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Regular, moderate exercise boosts makes neutrophils busier for longer

updated

Tags: exercise, chronic pain, inflammation, etiology, biology, fun, self-treatment, treatment, pain problems, pro

One article on PainSci cites Syu 2011: Why Does Pain Hurt?

PainSci summary of Syu 2011: ?This page is one of thousands in the PainScience.com bibliography. It is not a general article: it is focused on a single scientific paper, and it may provide only just enough context for the summary to make sense. Links to other papers and more general information are provided at the bottom of the page, as often as possible.

As nicely summarized by Alex Hutchinson, this research shows that, “Regular, moderate exercise boosts the ability of the neutrophils to get to infection sites quickly (chemotaxis) and attack the bad guys (phagocytosis),” and they live longer too. Busier, longer-lasting neutrophils: sounds great!

But a “boost” to immune function isn’t as simple as it sounds or all good news, and the counterintuitive price of better infection-fighting could be vulnerability to repetitive strain injury, slower healing, and pain chronicity. We know from McDonald et al that neutrophils are active even when they shouldn’t be, responding overprotectively to aseptic (internal) cell trauma even when there is no possibility of pathogens. They go nuts anyway, attracted to exposed mitochondria (because mitochondria are technically, biologically “foreign,” a legacy of evolution and symbiosis). And this inappropriate immune response is a likely partial explanation for one of the great catch-22s of the human condition: exercise is good for you, but it often hurts.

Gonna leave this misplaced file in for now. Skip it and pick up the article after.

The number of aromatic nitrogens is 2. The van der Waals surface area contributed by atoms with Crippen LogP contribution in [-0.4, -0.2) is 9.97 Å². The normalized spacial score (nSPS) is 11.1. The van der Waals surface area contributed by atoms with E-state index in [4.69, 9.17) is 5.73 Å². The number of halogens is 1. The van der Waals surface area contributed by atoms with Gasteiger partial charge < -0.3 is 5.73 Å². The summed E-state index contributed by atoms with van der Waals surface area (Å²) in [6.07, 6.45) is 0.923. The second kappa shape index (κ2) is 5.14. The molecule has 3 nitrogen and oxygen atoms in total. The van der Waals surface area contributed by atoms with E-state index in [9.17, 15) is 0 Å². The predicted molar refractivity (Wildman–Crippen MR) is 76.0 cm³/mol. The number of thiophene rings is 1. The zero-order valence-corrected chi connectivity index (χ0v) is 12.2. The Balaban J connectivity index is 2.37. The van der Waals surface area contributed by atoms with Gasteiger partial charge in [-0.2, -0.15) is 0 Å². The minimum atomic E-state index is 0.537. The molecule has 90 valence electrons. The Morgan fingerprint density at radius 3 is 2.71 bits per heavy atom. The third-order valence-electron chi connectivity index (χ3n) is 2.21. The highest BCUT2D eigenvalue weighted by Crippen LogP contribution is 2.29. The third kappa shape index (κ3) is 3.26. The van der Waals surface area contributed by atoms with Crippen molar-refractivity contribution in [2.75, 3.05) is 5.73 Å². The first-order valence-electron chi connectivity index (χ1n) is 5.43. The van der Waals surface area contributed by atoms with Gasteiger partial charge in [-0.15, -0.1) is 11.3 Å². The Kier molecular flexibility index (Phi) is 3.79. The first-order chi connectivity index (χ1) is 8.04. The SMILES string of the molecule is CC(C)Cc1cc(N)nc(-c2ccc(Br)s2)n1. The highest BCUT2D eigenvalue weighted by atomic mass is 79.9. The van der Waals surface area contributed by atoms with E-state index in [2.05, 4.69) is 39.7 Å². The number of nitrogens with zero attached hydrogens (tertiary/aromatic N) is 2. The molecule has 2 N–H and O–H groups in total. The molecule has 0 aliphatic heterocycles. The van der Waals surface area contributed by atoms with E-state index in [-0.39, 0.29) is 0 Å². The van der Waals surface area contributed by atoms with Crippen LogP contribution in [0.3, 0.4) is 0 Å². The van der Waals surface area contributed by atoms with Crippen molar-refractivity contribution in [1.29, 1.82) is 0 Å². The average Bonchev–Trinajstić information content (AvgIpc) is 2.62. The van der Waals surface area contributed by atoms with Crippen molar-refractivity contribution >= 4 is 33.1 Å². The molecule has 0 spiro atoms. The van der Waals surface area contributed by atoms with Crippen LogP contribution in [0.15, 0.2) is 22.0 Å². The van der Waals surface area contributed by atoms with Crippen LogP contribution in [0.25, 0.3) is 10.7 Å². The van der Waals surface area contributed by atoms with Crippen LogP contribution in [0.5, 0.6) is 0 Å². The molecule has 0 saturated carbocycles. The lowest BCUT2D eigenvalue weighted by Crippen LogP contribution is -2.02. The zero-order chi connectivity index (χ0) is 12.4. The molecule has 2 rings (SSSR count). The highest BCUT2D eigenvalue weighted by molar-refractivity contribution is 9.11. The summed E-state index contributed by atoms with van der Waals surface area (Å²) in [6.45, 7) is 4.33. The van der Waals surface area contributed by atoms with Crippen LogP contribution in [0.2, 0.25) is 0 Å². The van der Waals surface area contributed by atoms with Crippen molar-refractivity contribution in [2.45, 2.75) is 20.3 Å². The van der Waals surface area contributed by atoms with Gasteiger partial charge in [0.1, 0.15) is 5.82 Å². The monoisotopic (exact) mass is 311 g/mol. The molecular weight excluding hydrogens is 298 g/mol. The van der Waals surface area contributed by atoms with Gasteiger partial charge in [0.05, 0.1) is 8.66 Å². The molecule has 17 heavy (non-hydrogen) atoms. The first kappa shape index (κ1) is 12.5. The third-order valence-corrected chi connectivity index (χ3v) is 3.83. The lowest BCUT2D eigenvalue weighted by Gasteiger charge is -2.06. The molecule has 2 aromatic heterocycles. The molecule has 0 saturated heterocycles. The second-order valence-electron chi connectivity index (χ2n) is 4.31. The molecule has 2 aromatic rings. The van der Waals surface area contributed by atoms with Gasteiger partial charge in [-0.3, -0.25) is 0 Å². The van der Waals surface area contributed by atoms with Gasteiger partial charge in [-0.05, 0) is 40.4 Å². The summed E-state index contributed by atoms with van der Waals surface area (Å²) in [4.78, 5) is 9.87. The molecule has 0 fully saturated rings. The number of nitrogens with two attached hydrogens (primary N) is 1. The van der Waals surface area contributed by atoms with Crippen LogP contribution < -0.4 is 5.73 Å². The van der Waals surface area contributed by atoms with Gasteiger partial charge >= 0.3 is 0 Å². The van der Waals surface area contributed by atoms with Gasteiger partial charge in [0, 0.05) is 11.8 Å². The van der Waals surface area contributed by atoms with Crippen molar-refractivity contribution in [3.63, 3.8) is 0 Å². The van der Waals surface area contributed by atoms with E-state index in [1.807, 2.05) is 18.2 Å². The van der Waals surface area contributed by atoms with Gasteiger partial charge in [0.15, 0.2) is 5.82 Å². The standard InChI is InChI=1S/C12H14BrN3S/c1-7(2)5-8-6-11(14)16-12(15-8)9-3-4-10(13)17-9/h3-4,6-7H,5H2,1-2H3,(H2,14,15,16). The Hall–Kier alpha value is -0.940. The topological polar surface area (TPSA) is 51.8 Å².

For more about this, see my detailed article: Why Does Pain Hurt? (section: “It gets worse! Exercise makes neutrophils more feisty.”)

~ Paul Ingraham

original abstract Abstracts here may not perfectly match originals, for a variety of technical and practical reasons. Some abstacts are truncated for my purposes here, if they are particularly long-winded and unhelpful. I occasionally add clarifying notes. And I make some minor corrections.

Exercise effects on immunity are highly dependent on exercise intensity, duration and frequency.

PURPOSE: Since neutrophils play an essential role in innate immunity, we investigated whether acute severe exercise (ASE) and chronic moderate exercise (CME) differentially regulate human neutrophil functions.

METHODS: Thirteen sedentary young males underwent an initial ASE (pedaling on a bicycle ergometer with increasing loads until exhaustion), and they were subsequently divided into exercise (n = 8) and control groups (n = 5). The exercise group underwent 2 months of CME (pedaling on the ergometer at moderate intensity for 30 min each day) followed by 2 months of detraining. The control group was abstained from regular exercise during these 4 months. Additional ASE paradigms were performed every month (in the exercise group) or every 2 months (in the control group). Neutrophils were isolated from blood specimens drawn at rest and immediately after each ASE for assaying chemotaxis, phagocytosis, citrate synthase activity and mitochondria membrane potential (ΔΨm). Additional blood specimens were drawn from the exercise group before and immediately after the 1 bout of CME to determine the acute moderate exercise (AME) effects on neutrophil functions.

RESULTS: 1) The initial ASE enhanced chemotaxis and induced ΔΨm depolarization. 2) AME did not influence any measured parameter in neutrophils. 3) CME increased chemotaxis, phagocytosis, citrate synthase activity and ΔΨm. 4) The CME effects remained after detraining except phagocytosis. 5) The ASE effects disappeared after CME and partially restored after detraining.

CONCLUSIONS: ASE and CME differentially affected neutrophil functions, while AME was ineffective. Moreover, the fact that CME improves neutrophil functions may partially explain why physically-active subjects have low risk of infection.

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